no need to sand or prime, just a coat or two of paint, sand paper (for that antiqued look), and wax to seal it up.

i decided to spray paint the hardware as well, which was a bit more finicky with the need to get the right amount of coverage (but not too much) on all sides of the 2 different shaped handles.

so here’s the before and after Continue reading

gastronomic delights of France: oysters!


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the town of Cancale, just 15kms east of St-Malo, is known for its oysters. apparently the oyster farms produce about 25 000 tons each year. an oyster market (le marché aux huîtres) by the water is open daily.

on the day we arrived in Cancale, we managed to squeeze in a stop to the market 15 mins before the 6pm closing. you can buy oysters (by the half dozen or dozen) at really good prices from the handful of stalls, and pay 0.50€ extra to have them shucked for eating, and another 0.50€ for lemon if you desire.

trying the wild ones (savauges) revealed Continue reading

gastronomic delights of France: sumptuous seafood


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besides trying the amazing Bordier butter, the stop in St-Malo also gave us the opportunity to eat some fresh seafood.

another recommendation from the same trusted source who told me to eat fouées in the Loire valley, the seafood restaurant L’Atre, in Saint-Servan (adjacent to the port of St-Malo, technically part of the town i think, and a less than 10 minute cab ride away) was just the spot to try.

my friend and i got a seafood platter, with more than enough food for us. with no condiments other than lemon, it was a perfect opportunity to really taste the oysters, periwinkles, conch shells, and crab. though we definitely worked for our dinner, it was a truly lovely evening, washed down with some chablis that went well with our meal.

there are definitely other places in the area that one can have seafood, but the service and quality at L’Atre were fantastic.  because this recommendation was so great, i didn’t do much comparison of pricing with other restaurants.  i did see on their website that they offered a lunch special for 15€ (except on Sundays), which is a fantastic deal.

the seafood consumption doesn’t end here my friends…stay tuned for the next post! :)

gastronomic delights of France: Bordier butter


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the role of butter in French cuisine should never be underestimated. be it for anything simple such as spreading on bread, to including it within recipes for sauces, pastries or other dishes and desserts, using a good quality butter can make all the difference. France may consume the most butter per capita than any other country.  that would not surprise me because i don’t think i’ve tasted a bad one at any point i’ve been in the country.  even the generic no-name brand in the cheapest supermarket was pretty decent. maybe the cows are all just happier in France (and in all seriousness, they probably are – but that is a whole other topic).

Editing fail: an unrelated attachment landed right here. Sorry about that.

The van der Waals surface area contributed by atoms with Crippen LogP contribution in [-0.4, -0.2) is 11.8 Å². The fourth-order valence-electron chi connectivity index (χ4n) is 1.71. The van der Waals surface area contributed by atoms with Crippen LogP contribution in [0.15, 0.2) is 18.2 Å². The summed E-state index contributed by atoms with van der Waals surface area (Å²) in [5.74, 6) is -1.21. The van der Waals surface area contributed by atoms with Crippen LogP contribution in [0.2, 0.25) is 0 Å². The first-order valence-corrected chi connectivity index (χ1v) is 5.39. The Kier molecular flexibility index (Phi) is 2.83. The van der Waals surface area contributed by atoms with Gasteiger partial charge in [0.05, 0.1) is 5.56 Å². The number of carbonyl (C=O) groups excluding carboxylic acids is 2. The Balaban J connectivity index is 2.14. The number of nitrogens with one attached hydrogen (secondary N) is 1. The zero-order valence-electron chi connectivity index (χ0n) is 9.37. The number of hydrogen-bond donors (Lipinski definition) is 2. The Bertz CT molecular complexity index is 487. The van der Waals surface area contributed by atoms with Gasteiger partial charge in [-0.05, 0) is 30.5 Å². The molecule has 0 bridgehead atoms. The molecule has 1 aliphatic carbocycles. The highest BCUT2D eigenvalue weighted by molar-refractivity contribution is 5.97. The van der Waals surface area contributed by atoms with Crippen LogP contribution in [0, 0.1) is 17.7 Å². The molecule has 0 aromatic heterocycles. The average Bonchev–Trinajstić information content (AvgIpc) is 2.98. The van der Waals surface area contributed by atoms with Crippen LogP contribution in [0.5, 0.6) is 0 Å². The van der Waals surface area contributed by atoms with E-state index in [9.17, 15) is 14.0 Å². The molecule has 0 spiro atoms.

when i was exposed to the existence of cultured butter, and its taste compared to the butter i commonly have consumed at home, it was a little bit of a revelation (you can find cultured butter here in the GTA, worth a taste test against ‘regular’ butter if you’ve never tried it!).

despite the fact that i am clearly pro-butter, it wasn’t an objective to specifically look for good butter to try on this trip.  but amongst the various articles and blog posts i looked through while planning, i came upon the name of Jean-Yves Bordier and his reputation of making supposedly the best butter in France.

the infamous butter, made only in Brittany, is of such good quality that Michelin star chefs order it for their 3-star restaurants.  that sort of says it all in a nutshell :)

really, it’s not the association with Michelin starred chefs that appeals, but the fact they would choose the best quality products.  this article describes in lovely detail what made me feel more compelled to try Bordier butter. anytime i read about someone so passionate about food that they have dedicated their life to crafting and perfecting their passion, it is so inspiring, and i want to experience what it is all about! and when i discovered that the town of St-Malo (home to Bordier’s only store, La Maison du Beurre) was already on the trip itinerary, i knew it was meant to be. Continue reading